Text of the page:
Reg Presley, British rock singer of 'Wild Thing,' dies

Reg Presley and The Troggs were part of the British invasion spurred by the Beatles and the Rolling Stones. But Reg Presley perfected a simple, hard-driving approach to the three-minute rock song. A Reg Presley song was more caveman than lyrical art.

(AP Photo/Hermann J. Knippertz, File)
Reg Presley, lead singer of British rock group The Troggs, in Huerth,Germany in 2008.

The structure is simple, the guitar riffs basic, the lyrics at best inane, but the Troggs' "Wild Thing" remains a garage rock classic more than 45 years after its release made The Troggs and lead singer Reg Presley international stars.

Presley, whose raunchy, suggestive voice powers this paean to teenage lust, died Monday after a year-long fight against lung cancer that had forced him and the band into reluctant retirement, his agent Keith Altham announced on Facebook late Monday night. He was 71.

"My dear old pal Reg Presley of The Troggs died today," he said, calling Presley "one very real person in a sometimes very unreal world." He said the singer died at his home in Andover (70 miles west of London) surrounded by his family and friends.

The Troggs, part of the British invasion spurred by the Beatles and the Rolling Stones, perfected a simple, hard-driving approach to the three-minute rock song that was miles away from the lyrical art-rock of the Beatles or the poetic songs of Bob Dylan.

This was rock music at its "boy meets girl" basics, with a caveman's approach to romance — and it created such a powerful image that Presley and the band played these songs to appreciative (if smaller) audiences until last year.

"Wild Thing," written by American songwriter Chip Taylor, was originally recorded by Jordan Christopher & The Wild Ones in 1965, and quickly forgotten. It took the Troggs' cover a year later to make it a classic.

With its basic three-chord approach and driving beat, "Wild Thing" became a hit on both sides of the Atlantic and has been covered by literally hundreds of bands since its 1966 release.

The song was picked up not only by semi-skilled garage bands the world over — the lead guitar lines were easily copied — but also by masters like Jimi Hendrix and Bruce Springsteen who treasured the tune's raw energy.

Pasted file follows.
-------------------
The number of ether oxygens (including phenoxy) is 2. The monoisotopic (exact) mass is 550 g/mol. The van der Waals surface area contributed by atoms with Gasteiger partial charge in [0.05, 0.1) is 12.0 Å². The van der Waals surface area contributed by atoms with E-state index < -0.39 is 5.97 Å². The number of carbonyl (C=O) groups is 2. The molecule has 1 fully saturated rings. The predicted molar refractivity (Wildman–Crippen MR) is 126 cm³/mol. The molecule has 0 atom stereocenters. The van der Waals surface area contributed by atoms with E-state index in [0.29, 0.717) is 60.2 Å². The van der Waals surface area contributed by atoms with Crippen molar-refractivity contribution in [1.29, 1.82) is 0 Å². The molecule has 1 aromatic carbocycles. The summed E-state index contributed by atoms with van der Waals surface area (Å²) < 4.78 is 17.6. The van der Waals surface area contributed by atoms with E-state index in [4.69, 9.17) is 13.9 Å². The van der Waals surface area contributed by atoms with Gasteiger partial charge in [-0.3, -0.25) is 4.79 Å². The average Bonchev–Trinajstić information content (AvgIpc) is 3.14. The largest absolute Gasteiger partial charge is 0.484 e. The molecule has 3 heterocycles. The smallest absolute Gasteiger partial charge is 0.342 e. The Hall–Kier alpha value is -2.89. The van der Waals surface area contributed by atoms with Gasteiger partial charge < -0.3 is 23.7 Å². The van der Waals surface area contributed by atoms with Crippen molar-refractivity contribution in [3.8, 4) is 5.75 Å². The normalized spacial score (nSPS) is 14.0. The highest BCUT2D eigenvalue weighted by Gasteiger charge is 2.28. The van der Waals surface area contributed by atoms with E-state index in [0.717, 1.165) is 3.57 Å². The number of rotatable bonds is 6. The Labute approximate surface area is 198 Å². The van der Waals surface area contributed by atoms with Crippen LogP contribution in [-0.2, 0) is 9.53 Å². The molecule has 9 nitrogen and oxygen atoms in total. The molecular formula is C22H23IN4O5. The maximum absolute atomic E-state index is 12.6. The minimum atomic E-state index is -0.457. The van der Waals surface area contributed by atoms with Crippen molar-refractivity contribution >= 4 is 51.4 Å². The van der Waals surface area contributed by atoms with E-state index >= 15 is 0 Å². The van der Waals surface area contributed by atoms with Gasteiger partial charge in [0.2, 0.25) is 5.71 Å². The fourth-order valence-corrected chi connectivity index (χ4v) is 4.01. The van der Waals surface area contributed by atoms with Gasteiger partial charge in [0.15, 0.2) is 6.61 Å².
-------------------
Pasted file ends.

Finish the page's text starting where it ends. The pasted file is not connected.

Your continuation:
It even led to a successful novelty song, with a singer pretending to be Sen. Robert Kennedy "singing" the lyrics in Kennedy's distinctive voice.

The Troggs, all from the Andover area, had several other big hits, including "Love is All Around" and "With a Girl Like You."

They faded in the 1970s but their songs were revived in the 1990s when REM and Wet Wet Wet released covers of the Troggs' "Love Is All Around."

Presley, also a prolific songwriter, helped found the Troggs in the 1960s while he was working as a bricklayer.

Born Reg Ball, he took the stage name "Presley" at his manager's suggestion.

He announced his retirement in January, 2012 in an open letter to his fans thanking them for their support.

He had a strong interest in crop circles, paranormal activity, and UFOs.

His daughter Karen told the music website WENN that she, her brother and her mother were with Presley when he died.

"We're absolutely heartbroken," she said.

Copyright 2013 The Associated Press.

You've read  of  free articles. Subscribe to continue.

Dear Reader,

About a year ago, I happened upon this statement about the Monitor in the Harvard Business Review – under the charming heading of “do things that don’t interest you”:

“Many things that end up” being meaningful, writes social scientist Joseph Grenny, “have come from conference workshops, articles, or online videos that began as a chore and ended with an insight. My work in Kenya, for example, was heavily influenced by a Christian Science Monitor article I had forced myself to read 10 years earlier. Sometimes, we call things ‘boring’ simply because they lie outside the box we are currently in.”

If you were to come up with a punchline to a joke about the Monitor, that would probably be it. We’re seen as being global, fair, insightful, and perhaps a bit too earnest. We’re the bran muffin of journalism.

But you know what? We change lives. And I’m going to argue that we change lives precisely because we force open that too-small box that most human beings think they live in.

The Monitor is a peculiar little publication that’s hard for the world to figure out. We’re run by a church, but we’re not only for church members and we’re not about converting people. We’re known as being fair even as the world becomes as polarized as at any time since the newspaper’s founding in 1908.

We have a mission beyond circulation, we want to bridge divides. We’re about kicking down the door of thought everywhere and saying, “You are bigger and more capable than you realize. And we can prove it.”

If you’re looking for bran muffin journalism, you can subscribe to the Monitor for $15. You’ll get the Monitor Weekly magazine, the Monitor Daily email, and unlimited access to CSMonitor.com.